IFUs: What should providers do to influence format and content?

Oct. 28, 2019

Instructions for Use (IFUs) are an important part of the central sterile processing department (CSPD) in support of infection control, quality and patient safety. An effective starting point is to develop a standard template that can be accessible and useful to all. This is fundamentally necessary to assist staff in knowing where to look for particular information quickly to complete their duties in support of patient care and safety.

Where are we today?

The upside is that thousands of IFUs are available electronically either from the manufacturer or through an electronic subscription service, such as oneSource, which is an online database that collects manufacturer IFUs and provides access for a fee, or Petriss, which ties the IFUs electronically to manufacturers IFUs in decontam and prep. The downside is that these services only collect and store IFUs provided by manufacturers in the format given by the manufacturers. The IFUs are not structured in a standard format and vary in length from 6 pages to more than 100 pages! How are CSPD technicians going to find the information they need in a timely manner, and complete their duties efficiently?

In search of: Templates 

The CSPD community needs to collaborate with the FDA to devise a standardized template to be used as a quick reference. The manufacturers should utilize this template as a cover page to the existing IFU. Sounds simple, right? Not so much. Every manufacturer has their own viewpoint of how information should be disseminated and what information should be included. My point of view is that having a standard format that we can all easily refer to is a benefit to the CSPD technicians and to the manufacturers. 

I do not feel that the work of creating cheat sheets should reside with staffers in thousands of sterile processing departments around the nation. A cheat sheet is equivalent to a standard format. If we are referring to a scope, the step-by-step process should be provided by each manufacturer. Ninety-five percent of the instructions should be the same/standardized. There will always be variations, however, for the tech who is working to process an untold number of scopes, instrument sets, peel packs, loaner instruments, etc., but the processes need to be consistent. This is a benefit not only for the tech, but also for the patient.

Each organization is able to take this standard information/template and update to their specific terminologies or processes, such as department names, detergents, manual and/or mechanical cleaners, drying location, etc. 

The type of manual or mechanical decontamination equipment should also be in a standardized format allowing the facility to add in their specifics. Sterilization equipment is another area where the IFUs are often very confusing. Most newer washer disinfectors and sterilizers are preprogrammed with various settings for time, water temperature, drying, lubrication. Where does a tech find this information quickly? Is it in the facility policy and procedure (P&P) manual? Was the manufacturer IFU used to develop the P&P? Is it up-to-date? Where is the grid that indicates standard time and temperature for each setting, which helps to determine the appropriate cycle to choose? Oh, okay, page 72 in the IFU. The tech may take 15 minutes to find the information needed. Can – or more importantly – should a tech spend 15 minutes searching for this information at the expense of doing what else?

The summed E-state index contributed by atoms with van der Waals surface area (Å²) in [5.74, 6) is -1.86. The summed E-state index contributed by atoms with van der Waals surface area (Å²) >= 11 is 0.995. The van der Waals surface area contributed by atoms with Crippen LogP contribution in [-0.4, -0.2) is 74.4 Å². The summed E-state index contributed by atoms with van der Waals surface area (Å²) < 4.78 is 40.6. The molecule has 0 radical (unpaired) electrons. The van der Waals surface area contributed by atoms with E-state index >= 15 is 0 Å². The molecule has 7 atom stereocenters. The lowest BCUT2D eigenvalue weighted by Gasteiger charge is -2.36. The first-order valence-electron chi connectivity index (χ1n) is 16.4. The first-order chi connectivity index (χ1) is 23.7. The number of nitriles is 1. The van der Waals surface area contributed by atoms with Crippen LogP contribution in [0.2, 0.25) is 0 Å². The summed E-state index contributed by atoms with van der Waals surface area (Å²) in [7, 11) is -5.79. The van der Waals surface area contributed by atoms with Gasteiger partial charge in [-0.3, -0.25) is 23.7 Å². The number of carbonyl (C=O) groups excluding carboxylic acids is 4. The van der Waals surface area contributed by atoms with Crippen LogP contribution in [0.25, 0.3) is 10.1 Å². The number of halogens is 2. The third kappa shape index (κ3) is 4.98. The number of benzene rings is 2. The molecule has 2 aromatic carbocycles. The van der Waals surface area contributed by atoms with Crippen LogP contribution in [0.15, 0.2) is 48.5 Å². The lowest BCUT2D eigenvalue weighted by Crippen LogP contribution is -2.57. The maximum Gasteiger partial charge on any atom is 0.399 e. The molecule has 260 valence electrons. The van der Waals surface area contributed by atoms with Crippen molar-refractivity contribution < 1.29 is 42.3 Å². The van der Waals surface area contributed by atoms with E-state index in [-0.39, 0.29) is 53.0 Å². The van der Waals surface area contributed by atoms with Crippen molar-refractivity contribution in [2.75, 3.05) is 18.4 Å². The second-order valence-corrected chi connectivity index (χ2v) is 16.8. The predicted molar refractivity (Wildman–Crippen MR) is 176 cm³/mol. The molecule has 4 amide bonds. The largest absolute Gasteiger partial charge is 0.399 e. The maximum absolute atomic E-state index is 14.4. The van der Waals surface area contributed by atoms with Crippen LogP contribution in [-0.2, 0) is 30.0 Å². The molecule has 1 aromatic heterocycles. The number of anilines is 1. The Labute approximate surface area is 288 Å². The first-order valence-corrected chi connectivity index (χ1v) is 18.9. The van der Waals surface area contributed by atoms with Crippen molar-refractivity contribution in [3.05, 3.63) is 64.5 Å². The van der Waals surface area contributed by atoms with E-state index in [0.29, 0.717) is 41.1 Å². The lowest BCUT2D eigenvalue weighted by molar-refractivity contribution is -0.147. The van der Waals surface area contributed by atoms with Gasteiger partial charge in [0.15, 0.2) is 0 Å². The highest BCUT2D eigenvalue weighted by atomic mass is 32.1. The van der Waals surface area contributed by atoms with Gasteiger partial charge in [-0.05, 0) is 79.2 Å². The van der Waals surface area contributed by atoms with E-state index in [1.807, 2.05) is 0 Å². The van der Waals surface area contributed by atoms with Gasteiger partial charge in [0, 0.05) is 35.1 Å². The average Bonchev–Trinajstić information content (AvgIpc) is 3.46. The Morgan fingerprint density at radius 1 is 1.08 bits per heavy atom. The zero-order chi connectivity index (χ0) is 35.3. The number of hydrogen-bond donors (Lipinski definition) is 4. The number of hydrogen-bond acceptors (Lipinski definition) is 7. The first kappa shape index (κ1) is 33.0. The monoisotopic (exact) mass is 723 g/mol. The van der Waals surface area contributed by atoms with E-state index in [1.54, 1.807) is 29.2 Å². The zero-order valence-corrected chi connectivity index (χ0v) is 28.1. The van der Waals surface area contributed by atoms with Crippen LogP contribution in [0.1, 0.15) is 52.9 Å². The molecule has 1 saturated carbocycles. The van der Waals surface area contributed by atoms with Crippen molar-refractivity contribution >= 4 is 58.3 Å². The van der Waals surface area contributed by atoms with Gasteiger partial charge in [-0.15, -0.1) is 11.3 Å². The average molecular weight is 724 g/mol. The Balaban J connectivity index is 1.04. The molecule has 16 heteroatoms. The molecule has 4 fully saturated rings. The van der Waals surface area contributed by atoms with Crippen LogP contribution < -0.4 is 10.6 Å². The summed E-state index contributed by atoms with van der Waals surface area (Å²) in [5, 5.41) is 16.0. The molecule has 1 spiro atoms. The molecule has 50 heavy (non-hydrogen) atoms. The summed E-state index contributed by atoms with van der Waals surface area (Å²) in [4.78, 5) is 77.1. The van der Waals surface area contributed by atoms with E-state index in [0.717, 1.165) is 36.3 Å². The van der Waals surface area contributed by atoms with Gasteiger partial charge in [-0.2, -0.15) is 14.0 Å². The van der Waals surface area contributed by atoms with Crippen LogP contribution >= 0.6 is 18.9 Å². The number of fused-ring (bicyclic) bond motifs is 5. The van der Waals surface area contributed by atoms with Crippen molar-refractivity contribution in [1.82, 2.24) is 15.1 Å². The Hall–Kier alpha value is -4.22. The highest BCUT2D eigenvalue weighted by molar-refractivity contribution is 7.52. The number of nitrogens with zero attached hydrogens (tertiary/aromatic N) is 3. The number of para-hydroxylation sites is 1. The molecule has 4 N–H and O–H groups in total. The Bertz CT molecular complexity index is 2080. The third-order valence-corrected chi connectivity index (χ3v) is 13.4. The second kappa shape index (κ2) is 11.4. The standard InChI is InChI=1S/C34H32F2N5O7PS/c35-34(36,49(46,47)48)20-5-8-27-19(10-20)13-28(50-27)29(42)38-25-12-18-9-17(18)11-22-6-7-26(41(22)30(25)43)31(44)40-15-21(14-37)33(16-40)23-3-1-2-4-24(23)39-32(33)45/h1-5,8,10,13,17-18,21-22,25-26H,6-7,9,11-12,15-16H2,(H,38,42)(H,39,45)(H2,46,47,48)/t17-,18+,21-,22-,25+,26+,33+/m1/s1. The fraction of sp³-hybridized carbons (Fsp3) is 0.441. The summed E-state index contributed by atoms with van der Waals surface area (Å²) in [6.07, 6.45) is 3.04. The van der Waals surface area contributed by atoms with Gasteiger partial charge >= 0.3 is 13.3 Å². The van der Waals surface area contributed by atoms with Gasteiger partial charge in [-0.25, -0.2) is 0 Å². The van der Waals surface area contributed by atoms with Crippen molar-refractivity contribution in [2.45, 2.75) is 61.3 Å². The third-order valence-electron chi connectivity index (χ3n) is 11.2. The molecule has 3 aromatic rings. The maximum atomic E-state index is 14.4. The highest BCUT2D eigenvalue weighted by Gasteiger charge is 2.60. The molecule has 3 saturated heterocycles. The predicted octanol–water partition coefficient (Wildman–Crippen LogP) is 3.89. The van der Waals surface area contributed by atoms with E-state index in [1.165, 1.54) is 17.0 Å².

Experience is not everything

After 35 years in sterile processing and supply chain, I should be able to enter a department, understand where and how to access the various instructions for use within the facility, and with guidance and education to the specifics of the department, get started working. The steps should not go like this: I begin to process a scope, where is the IFU? “Oh, sorry, we don’t have internet access at our (technician) level, so we have to wait until tomorrow when the supervisor is here to access the information.”  Really?! What about the patient that needs this for his or her procedure tomorrow? Do we perform our “best” and “hope” for a good outcome? Imagine how that patient would feel! Or how about this excuse, “The OR staff will process these on the weekends.” What? Are they trained? Do they have access to the IFUs?

What can you do?

The use of standard templates will address these concerns and provide information for the end users when needed. It is up to each of us to have this conversation with the manufacturers and ask for the information in a standard format. Let them know the difficulties your staff experiences and the amount of wasted time searching for information. Report any issues to the FDA to enlighten the FDA regarding the difficulties of the use of Instructions for Use. Who else within our organizations should be involved: Risk Management, Infection Control, Operating Room and Safety. Why? When there is an incident and the IFU is reviewed and compared to processes, all of the above functions will be included in the assessment and will determine how to address the process so the offense does not happen again. Remember, this is a patient-, staff- and facility-safety issue. CSPD leaders should educate their colleagues on the importance of standardized IFUs and gain their support in staff access to IFUs and the need for standard templates.

About the Author

Jean Sargent

Jean Sargent, CMRP, FAHRMM, FCS, currently serves as Principal, Sargent Healthcare Strategies, and is a member of Healthcare Purchasing News’ Editorial Advisory Board. She can be reached at [email protected].